2 Overview of the Process Science requires communication of results to:Other scientists.The general public.Ways of communicating results:Oral presentations at conferences – 20 min.Posters at conferences.Peer-reviewed journals.The media – books, TV, news outlets.Only after communication to scientific community.
3 Peer Reviewed Journals Published by Academic Publishers, frequently in association with psychological organizations.An editor selects relevant experts to review each submission.Reviewers critique submissions, suggest changes, recommend publication or not.Articles do not need to be perfect to be published – just scientifically sound and worth reading.
4 APA FormatSpeeds up literature searches for those doing research by placing information in standard places within a text.Prevents errors by the publisher because less interpretation must be made of the author’s intentions.Authors do not need to learn a new format for each journal they wish to submit to.
5 Parts of the Article Title page Abstract Text: References IntroductionMethodsResultsDiscussionReferencesAppendix, Tables and Figures
6 Structure of the Report Reports go from theory to the experimental model and back to theory again.Theory – IntroductionExperimental Model – Methods & ResultsTheory – DiscussionTheory may be discussed in the present tense but the experiment (model) is always described in the past tense.
7 Title Page Detachable for anonymous review. Running head and title serve different purposes:Title will appear at top of article when printed.Running head will appear at top of each page when printed.List authors in order of contribution, with affiliations – your group members names should go on your paper.Your name goes first, so I know who wrote the paper.
8 AbstractEach journal has a different length requirement. Check the “Instructions to Authors”.For this class, maximum length is 120 words.Use Word Tools menu choice to count them.One sentence for each main part of the article’s text.Can be written last.Put the word “Abstract” at the top of the page.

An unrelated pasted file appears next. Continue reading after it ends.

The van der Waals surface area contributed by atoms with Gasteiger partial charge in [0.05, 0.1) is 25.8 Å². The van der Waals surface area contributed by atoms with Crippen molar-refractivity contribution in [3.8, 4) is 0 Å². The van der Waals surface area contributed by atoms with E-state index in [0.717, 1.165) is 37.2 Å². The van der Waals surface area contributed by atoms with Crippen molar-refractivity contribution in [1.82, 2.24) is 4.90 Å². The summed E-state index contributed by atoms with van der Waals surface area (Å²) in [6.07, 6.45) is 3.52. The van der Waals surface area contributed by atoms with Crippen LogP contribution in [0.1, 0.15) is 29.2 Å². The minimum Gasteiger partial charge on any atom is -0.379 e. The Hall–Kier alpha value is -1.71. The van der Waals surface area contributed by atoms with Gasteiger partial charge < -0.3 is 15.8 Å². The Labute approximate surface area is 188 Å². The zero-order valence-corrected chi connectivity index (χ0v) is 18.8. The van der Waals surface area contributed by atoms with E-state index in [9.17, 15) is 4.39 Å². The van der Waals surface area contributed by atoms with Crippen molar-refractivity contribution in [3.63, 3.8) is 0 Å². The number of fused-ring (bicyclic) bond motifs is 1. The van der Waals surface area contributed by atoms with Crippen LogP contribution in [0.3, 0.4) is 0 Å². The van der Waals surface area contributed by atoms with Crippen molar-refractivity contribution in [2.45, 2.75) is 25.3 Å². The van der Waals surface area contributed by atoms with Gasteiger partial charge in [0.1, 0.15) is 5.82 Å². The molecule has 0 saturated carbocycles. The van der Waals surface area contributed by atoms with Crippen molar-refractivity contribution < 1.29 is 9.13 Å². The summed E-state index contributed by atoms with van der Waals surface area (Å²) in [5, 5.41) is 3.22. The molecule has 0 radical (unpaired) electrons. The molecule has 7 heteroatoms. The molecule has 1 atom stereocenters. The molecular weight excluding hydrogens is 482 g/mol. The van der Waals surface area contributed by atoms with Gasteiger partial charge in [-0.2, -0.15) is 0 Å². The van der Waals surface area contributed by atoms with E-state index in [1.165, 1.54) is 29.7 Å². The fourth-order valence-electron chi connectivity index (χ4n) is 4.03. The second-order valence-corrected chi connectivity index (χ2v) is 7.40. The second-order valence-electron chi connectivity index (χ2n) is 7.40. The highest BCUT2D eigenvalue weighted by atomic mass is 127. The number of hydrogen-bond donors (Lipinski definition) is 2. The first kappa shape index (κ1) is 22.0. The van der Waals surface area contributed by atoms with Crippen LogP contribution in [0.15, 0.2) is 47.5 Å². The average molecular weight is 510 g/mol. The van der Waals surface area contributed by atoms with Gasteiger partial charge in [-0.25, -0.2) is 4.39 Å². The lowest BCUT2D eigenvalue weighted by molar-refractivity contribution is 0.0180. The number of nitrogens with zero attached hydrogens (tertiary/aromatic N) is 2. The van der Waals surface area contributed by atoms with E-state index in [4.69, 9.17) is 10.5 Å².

9 IntroductionClearly state the research question and its importance to society or to theory.Describe what has already been done to address this question:Review current theories and state the theory you hold.Review work done by others in the literature.In the last paragraph, explain how the question will be addressed and make a prediction about the results.
10 MethodsThis section describes the experimental model that will test the theory’s prediction.Provide an introductory description of the study (overview).Describe IV, DV, and design.Describe the “rationale” for the experiment.Provide sufficient detail about participants, apparatus, materials, procedure, to permit someone to replicate your study.Include a figure showing stimuli, setup or apparatus.
11 Results Clearly identify the alternative hypothesis. Describe this in terms of the experimental operationalization, not theory.The null hypothesis is always that there is no effect, no difference – so it need not be stated.State the kinds of statistical tests used and justify them (if necessary).Give the results in text if brief, or table and graph form if lengthy.Explain how the findings relate to your hypotheses (predictions).
12 DiscussionRestate the research question and explain how the findings have answered it.Start with a general statement then get specific.Do not repeat statistics or results – interpret them.Explain how your findings relate to those of others in the literature.Explain the limitations of the study:Potential threats to validity, confounds, etc.Generalizability.Conclusion – state importance of the findings.
13 ReferencesIntended to enable others to find the articles you used as sources.Use of APA format prevents misunderstandings about dates, page numbers, authorship, etc.PsycInfo automatically downloads cites in APA format.New media (e.g., web pages, , DVDs) are described in the newest APA Manual revision (6th Edition).Check sources cited in text to be sure they are listed in refs and check refs to be sure every reference is mentioned in text.
14 Author Notes Used to provide information about the authors: Current affiliation (affiliation on title page is where the work was done), contact info.Grants that funded the work.Acknowledgments of help:Collaborators, students, people who commented on drafts of the paper, anyone who gave you a good idea or technique.
15 Figures and GraphsUse them as necessary to tell your story most effectively.Must conform to APA format – do not simply attach SPSS output to your paper.Keep them simple and label groups using words that will be meaningful to the reader.You can provide additional explanation in captions and text.Can be reprinted from other people’s studies with permission.
16 Required for Your Project Proposal – a description of the project before it is done:Write in future tenseInclude Title Page, Introduction, Methods, ReferencesFinal report – due at end of quarter, will include all parts, written in past tense.Must include at least 1 figure and 1 tableUse of APA format is part of your gradeWrite it as if you are submitting a paper for publication, not as a student completing an assignmentEach student must write an individual proposal and final report – don’t plagiarize each other.OK to share resources but not writing